C++ Preprocessor | Find output programs | Set 3

This section contains the C++ find output programs with their explanations on C++ Preprocessor (set 3).
Submitted by Nidhi, on September 14, 2020

Program 1:

#include <iostream>
#include <string.h>

#define student(R, F) cout << "Roll Number: " << #R << " Fees: " << #F

using namespace std;

int main()
{
    int roll_no = 101;
    int fees = 1000;

    student(roll_no, fees);

    return 0;
}

Output:

Roll Number: roll_no Fees: fees

Explanation:

The above program will print "Roll Number: roll_no Fees: fees" on the console screen. Let's understand the program, we defined student() macro that uses the pound symbol '#', which is used to print variable name instead of value. Then the roll_no and fees will be printed instead of their values.

Program 2:

#include <iostream>
#include <stdio.h>

#define MACRO(A, B) cout << A##B;

using namespace std;

int main()
{
    int A = 101;
    int B = 102;
    int AB = 103;

    MACRO(A, B);

    return 0;
}

Output:

103

Explanation:

The above code will print 103 on the console screen, because here we used token pasting "##" operator, which is used to concatenate the name of two variable, in our case, we concatenate A and B, and it becomes AB, then the value of AB will print on the console screen. That is 30.

Program 3:

#include <iostream>
#include <stdio.h>

#define A 10

#ifdef A
#define A 20
#else
#define A 30
#endif

using namespace std;

int main()
{
    cout << A << endl;

    return 0;
}

Output:

20

Explanation:

The above code will print 20 on the console screen. In the above program, we used conditional preprocessor directives. Here we defined a macro called A that contains value A, and check if A is defined then it will be defined by 20 otherwise A will be defined by 30. That's why 20 will be printed on the console screen.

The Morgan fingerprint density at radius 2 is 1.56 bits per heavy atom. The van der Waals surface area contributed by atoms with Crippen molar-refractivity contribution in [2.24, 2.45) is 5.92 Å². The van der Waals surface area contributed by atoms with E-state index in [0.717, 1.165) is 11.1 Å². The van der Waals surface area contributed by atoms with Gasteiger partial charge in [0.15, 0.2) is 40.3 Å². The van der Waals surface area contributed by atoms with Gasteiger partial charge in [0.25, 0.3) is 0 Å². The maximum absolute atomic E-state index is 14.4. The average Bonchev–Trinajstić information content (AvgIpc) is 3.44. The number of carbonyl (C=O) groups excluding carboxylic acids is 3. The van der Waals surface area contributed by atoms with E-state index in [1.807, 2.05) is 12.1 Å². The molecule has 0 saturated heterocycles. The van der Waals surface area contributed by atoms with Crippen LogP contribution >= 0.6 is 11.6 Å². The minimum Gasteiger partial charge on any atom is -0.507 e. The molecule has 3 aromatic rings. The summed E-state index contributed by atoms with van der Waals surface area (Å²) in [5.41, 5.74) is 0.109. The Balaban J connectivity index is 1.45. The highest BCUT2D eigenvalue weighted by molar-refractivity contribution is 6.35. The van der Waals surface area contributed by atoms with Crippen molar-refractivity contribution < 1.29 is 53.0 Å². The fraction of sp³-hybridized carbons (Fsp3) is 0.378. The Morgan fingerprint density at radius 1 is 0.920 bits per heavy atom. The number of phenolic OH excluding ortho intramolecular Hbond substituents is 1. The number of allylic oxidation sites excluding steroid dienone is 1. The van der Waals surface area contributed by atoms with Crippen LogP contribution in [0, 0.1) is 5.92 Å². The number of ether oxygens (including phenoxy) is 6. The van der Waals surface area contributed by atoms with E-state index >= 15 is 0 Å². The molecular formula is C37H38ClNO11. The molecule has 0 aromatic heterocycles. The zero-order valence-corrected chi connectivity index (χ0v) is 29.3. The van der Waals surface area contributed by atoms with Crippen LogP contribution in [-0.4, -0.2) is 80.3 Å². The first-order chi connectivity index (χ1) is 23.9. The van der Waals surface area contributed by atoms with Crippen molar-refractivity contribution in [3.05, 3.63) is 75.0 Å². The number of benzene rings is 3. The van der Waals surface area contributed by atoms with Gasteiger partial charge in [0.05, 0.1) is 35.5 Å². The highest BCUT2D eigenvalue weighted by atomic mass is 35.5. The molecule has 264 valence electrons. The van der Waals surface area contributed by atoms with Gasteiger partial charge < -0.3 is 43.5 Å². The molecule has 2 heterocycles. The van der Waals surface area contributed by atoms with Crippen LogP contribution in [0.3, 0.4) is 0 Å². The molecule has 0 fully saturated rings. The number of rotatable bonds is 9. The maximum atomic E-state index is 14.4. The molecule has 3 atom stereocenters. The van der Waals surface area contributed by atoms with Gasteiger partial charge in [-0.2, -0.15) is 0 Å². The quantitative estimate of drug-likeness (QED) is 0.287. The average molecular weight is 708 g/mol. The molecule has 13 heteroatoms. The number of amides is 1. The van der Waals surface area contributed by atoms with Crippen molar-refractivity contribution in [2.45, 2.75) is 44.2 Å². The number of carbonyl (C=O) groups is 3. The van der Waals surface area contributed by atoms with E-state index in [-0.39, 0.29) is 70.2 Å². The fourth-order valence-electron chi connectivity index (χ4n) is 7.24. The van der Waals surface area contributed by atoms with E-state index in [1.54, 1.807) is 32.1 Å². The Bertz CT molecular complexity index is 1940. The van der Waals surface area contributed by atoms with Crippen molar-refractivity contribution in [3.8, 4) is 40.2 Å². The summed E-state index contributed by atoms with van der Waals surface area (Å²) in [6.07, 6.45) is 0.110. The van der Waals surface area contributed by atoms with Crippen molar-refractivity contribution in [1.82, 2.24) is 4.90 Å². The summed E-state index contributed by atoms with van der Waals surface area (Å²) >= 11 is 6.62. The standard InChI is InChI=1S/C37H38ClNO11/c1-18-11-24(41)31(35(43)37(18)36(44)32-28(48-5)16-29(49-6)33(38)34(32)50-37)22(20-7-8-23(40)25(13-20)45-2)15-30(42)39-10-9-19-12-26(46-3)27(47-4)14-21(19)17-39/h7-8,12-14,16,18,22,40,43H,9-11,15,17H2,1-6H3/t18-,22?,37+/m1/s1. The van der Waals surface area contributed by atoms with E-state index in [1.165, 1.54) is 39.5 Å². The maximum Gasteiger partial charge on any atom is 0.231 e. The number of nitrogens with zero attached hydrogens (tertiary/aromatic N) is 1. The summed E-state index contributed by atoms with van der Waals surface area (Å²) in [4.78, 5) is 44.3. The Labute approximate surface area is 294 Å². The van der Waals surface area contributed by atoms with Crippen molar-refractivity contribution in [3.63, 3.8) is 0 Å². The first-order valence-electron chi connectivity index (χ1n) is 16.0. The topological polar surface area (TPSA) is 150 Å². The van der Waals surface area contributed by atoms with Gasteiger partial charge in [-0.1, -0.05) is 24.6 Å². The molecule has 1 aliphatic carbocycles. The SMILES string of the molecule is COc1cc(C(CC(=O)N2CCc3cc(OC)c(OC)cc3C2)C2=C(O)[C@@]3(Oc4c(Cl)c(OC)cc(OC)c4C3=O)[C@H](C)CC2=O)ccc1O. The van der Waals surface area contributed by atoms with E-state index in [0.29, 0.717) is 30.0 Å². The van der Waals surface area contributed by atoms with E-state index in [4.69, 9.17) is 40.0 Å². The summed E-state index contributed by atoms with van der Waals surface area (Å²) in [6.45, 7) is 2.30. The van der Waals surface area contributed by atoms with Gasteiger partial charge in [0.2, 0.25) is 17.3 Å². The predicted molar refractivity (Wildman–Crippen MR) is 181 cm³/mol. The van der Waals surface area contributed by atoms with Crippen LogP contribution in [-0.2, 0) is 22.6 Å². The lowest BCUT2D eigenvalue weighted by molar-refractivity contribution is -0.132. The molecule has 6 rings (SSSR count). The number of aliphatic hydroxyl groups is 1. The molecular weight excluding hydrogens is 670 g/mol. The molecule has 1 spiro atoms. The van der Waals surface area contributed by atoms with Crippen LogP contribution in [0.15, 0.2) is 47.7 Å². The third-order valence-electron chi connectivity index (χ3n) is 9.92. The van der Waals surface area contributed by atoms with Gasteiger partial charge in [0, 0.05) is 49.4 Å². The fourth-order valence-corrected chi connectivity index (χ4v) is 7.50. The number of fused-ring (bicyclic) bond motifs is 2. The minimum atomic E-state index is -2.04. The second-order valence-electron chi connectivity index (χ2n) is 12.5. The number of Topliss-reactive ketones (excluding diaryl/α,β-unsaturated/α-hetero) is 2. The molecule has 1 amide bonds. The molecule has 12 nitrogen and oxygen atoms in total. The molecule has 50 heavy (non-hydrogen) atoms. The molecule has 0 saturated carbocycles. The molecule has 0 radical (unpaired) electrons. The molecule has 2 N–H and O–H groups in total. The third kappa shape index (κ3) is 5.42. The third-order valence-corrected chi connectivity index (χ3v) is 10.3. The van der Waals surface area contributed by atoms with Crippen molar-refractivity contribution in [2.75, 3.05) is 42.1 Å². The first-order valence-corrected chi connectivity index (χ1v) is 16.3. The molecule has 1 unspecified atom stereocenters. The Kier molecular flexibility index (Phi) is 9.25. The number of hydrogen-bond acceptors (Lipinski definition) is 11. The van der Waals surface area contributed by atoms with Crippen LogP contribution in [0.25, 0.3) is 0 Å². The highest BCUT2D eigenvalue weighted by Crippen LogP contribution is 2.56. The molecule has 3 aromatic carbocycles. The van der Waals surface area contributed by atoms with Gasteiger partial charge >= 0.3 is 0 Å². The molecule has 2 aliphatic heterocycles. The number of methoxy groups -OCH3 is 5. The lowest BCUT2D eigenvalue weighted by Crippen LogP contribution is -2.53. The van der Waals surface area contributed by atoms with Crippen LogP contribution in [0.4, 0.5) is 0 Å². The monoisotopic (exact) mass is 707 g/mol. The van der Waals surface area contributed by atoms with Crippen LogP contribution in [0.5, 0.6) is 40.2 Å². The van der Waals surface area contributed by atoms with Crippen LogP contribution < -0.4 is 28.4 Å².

Program 4:

#include <iostream>
#include <stdio.h>

#define A 10
#define B 20

#ifdef A > B
#define Large A
#else
#define Large B
#endif

using namespace std;

int main()
{
    cout << Large << endl;

    return 0;
}

Output:

10

Explanation:

In the above program, we defined two macros A and B, then we checked the condition (A>B) using #ifdef, but using #ifdef we can check specified macro is defined or not, that's why here #ifdef check macro "A" is defined then it will be defined "Large" by "A", and then it will print "10" on the console screen.

Program 5:

#include <iostream>
#include <stdio.h>

#define A 10
#define B 20

#ifndef B = A
#define Large A
#else
#define Large B
#endif

using namespace std;

int main()
{
    cout << Large << endl;

    return 0;
}

Output:

20

Explanation:

In the above program, we defined two macros A and B, then we used (B=A) in #ifndef, but using #ifndef we can check specified macro is not defined, that's why here #ifndef check macro "B" is not defined then it will be defined "Large" by "B" in #else directive, and then it will print "20" on the console screen.






Comments and Discussions

Ad: Are you a blogger? Join our Blogging forum.





Languages: » C » C++ » C++ STL » Java » Data Structure » C#.Net » Android » Kotlin » SQL
Web Technologies: » PHP » Python » JavaScript » CSS » Ajax » Node.js » Web programming/HTML
Solved programs: » C » C++ » DS » Java » C#
Aptitude que. & ans.: » C » C++ » Java » DBMS
Interview que. & ans.: » C » Embedded C » Java » SEO » HR
CS Subjects: » CS Basics » O.S. » Networks » DBMS » Embedded Systems » Cloud Computing
» Machine learning » CS Organizations » Linux » DOS
More: » Articles » Puzzles » News/Updates


© https://www.includehelp.com some rights reserved.